In the Oppo F1 Plus, the Plus moniker stands for more than a casual upgrade. Improvements over what now seems like quite a modest original are plenty and, all things considered, the two are most likely meant to coexist, catering to different crowds.
It's the Plus that you're more likely to actually want to own, thanks to its more refined design, and decidedly premium vibe. Well, that and perhaps the fact that it looks a lot like an iPhone 6s Plus with super-slim bezels. Or a larger iPhone 6s. So yes, while the F1 Plus is certainly not one of a kind, it's definitely a show-off.
Moving past the superficial, the device is surely capable. A 5.5-inch AMOLED display delivers pleasing colors and does very well in bright sunlight, even if its maximum brightness fails to impress. Good battery life and adequate performance mean that the F1 Plus isn't just for show either.
However, it's one of the main promises that the F1 Plus actually fails to keep to the fullest. The 16MP Type 1/3.1" f/2.0 front-facer of the self-proclaimed "selfie expert" just doesn't live up to the numbers. The rear 13MP shooter does well to make up for it, at least. That is, when shooting stills, video quality is rather disappointing either way.
Fooled by the naming, we started off by comparing the F1 Plus to its little brother F1 but, in reality, the closer match in the company's lineup are the R7's (two of them). The R7s is more affordable, but omits a fingerprint scanner. Its front cam resolution is only half that of the F1 Plus, but they may very well produce equally detailed images, so that's not a real deal-breaker. At 32GB, the R7s has half the storage of the F1 Plus, but with a microSD for expansion, that's hardly a decider either. Pretty much all hangs on the fingerprint scanner and price then.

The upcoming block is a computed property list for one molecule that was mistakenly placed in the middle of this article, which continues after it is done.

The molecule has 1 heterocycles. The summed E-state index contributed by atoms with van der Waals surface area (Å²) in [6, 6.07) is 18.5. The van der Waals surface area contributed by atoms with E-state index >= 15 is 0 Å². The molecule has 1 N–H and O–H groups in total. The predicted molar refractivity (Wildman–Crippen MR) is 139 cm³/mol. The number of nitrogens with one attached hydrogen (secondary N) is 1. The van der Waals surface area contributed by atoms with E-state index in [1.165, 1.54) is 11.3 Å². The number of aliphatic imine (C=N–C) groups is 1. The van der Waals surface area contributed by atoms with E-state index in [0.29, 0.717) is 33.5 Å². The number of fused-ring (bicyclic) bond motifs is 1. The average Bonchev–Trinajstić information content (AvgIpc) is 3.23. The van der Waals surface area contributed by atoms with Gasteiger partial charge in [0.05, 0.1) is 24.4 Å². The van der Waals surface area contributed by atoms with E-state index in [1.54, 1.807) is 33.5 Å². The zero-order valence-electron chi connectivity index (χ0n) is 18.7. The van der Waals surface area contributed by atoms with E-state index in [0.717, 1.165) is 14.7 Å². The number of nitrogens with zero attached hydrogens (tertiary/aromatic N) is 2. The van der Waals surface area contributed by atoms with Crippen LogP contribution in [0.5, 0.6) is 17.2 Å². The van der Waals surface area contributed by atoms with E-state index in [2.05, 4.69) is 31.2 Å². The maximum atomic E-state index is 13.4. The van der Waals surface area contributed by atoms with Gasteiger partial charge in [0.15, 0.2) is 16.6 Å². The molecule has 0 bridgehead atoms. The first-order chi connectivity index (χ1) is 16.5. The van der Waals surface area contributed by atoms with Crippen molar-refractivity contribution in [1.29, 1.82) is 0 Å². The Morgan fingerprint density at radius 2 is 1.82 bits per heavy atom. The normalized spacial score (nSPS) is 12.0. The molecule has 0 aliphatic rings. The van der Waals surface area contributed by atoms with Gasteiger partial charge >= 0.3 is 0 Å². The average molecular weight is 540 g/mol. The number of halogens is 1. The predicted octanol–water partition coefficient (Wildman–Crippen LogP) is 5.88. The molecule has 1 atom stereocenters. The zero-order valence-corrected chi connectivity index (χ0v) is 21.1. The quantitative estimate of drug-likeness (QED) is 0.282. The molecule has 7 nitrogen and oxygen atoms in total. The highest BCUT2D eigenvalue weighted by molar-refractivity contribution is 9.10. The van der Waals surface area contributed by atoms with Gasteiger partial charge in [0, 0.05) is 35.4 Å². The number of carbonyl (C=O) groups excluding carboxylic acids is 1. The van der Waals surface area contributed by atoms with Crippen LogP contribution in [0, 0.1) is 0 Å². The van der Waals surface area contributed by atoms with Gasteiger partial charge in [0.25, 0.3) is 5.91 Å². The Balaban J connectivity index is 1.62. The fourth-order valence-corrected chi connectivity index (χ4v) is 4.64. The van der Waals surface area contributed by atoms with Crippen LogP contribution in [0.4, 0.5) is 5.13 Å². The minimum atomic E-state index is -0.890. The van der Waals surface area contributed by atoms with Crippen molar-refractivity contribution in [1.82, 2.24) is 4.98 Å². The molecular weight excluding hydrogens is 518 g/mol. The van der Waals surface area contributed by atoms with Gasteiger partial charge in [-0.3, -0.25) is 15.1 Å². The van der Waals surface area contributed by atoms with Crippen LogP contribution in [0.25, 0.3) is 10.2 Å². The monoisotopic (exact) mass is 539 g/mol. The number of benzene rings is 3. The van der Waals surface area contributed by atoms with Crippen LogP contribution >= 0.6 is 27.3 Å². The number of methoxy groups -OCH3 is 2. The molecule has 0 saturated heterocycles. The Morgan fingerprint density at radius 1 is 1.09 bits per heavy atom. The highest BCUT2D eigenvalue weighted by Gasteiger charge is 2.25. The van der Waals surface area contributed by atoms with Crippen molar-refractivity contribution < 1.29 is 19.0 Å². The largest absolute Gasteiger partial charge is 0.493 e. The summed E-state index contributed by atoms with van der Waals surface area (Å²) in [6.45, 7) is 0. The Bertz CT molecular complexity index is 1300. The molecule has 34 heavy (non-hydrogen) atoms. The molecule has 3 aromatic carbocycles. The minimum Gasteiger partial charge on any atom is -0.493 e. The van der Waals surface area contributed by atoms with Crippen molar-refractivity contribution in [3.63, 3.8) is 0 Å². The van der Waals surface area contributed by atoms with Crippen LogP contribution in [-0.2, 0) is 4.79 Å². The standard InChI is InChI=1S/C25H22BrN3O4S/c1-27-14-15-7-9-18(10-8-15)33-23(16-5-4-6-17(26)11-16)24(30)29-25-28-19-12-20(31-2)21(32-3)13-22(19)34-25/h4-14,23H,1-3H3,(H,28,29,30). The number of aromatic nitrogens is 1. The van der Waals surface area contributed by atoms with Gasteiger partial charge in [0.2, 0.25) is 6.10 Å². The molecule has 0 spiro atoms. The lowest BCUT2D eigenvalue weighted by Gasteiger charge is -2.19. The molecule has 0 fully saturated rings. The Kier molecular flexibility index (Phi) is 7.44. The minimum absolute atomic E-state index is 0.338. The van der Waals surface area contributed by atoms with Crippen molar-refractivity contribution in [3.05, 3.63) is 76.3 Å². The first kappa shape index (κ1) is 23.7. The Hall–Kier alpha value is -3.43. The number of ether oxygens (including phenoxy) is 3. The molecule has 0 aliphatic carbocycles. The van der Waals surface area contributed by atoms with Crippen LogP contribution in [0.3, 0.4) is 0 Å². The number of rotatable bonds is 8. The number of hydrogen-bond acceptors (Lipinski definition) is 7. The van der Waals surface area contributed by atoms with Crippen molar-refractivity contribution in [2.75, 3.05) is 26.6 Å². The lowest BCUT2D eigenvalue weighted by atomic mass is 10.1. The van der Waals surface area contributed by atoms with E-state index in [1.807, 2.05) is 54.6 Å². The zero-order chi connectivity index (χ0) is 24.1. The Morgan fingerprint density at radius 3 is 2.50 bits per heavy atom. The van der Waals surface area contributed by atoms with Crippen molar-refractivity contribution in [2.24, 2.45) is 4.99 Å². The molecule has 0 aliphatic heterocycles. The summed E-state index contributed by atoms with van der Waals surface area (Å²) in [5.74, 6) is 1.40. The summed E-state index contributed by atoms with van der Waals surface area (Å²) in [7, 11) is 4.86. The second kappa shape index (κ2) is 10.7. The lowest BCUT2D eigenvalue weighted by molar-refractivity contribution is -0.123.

Alternatively, you could go all out and grab the 6-inch R7 Plus, and get the fingerprint sensor out of the equation - both Plus models have it and the R7's has arguably better positioning round the back. The R7 Plus has a longer battery life, but it's also quite larger and some 50g heavier, which may be too much for some.
The Samsung Galaxy A7 (2016) is a tiny bit more expensive than the F1 Plus, and yet it has a gig less of RAM, and only a quarter of the storage of the Oppo phone. On the plus side, it has a much brighter display, better battery backup and a camera with a brighter lens and optical stabilization. Its fingerprint sensor lets you tap into Samsung Pay too, which is worth considering if the service is available where you are.
For about as much you could opt for the LG G4 - a proper flagship, albeit last season's. You'd be getting a higher-res display, a superior camera in both stills and video, Marshmallow and a removable battery, even if the actual mileage is notably shorter. No fingerprint scanning on that one, though.
And once we're into past flagships, there's the Sony Xperia Z3+, which can even be had for less than the F1 Plus. There's a marginally smaller display on the Xperia, but IP68 certification is a boon. A lot more powerful chipset, a more capable camera and Marshmallow are also in the Z3+ favor.
If you are after a competent 5.5-inch phablet, but in no mood to spend big buck, the Xiaomi Redmi Note 3 is a must-see. The base 2GB/16GB model costs about a third of the F1 Plus, and you could get two pieces of the 3GB/32GB model and still have money to spare. And you won't be missing out on anything - fingerprint scanner, better performance, the Redmi 3 even has an aluminum body. The F1 Plus does have a better display, though and getting the Xiaomi might be tricky in many parts of the world.
Ultimately, the F1 Plus is yet another in a line of premium quality Oppo smartphones, which you have to battle with reason to actually buy. Priced around the flagships of 2015, this exquisitely-built device with a killer spec sheet is only a little above average in most of the tests. Though from a different angle, it's a more affordable alternative to the incumbent flagships whose build and finish it has no trouble matching. It's your money so it's up to you pick a vantage point.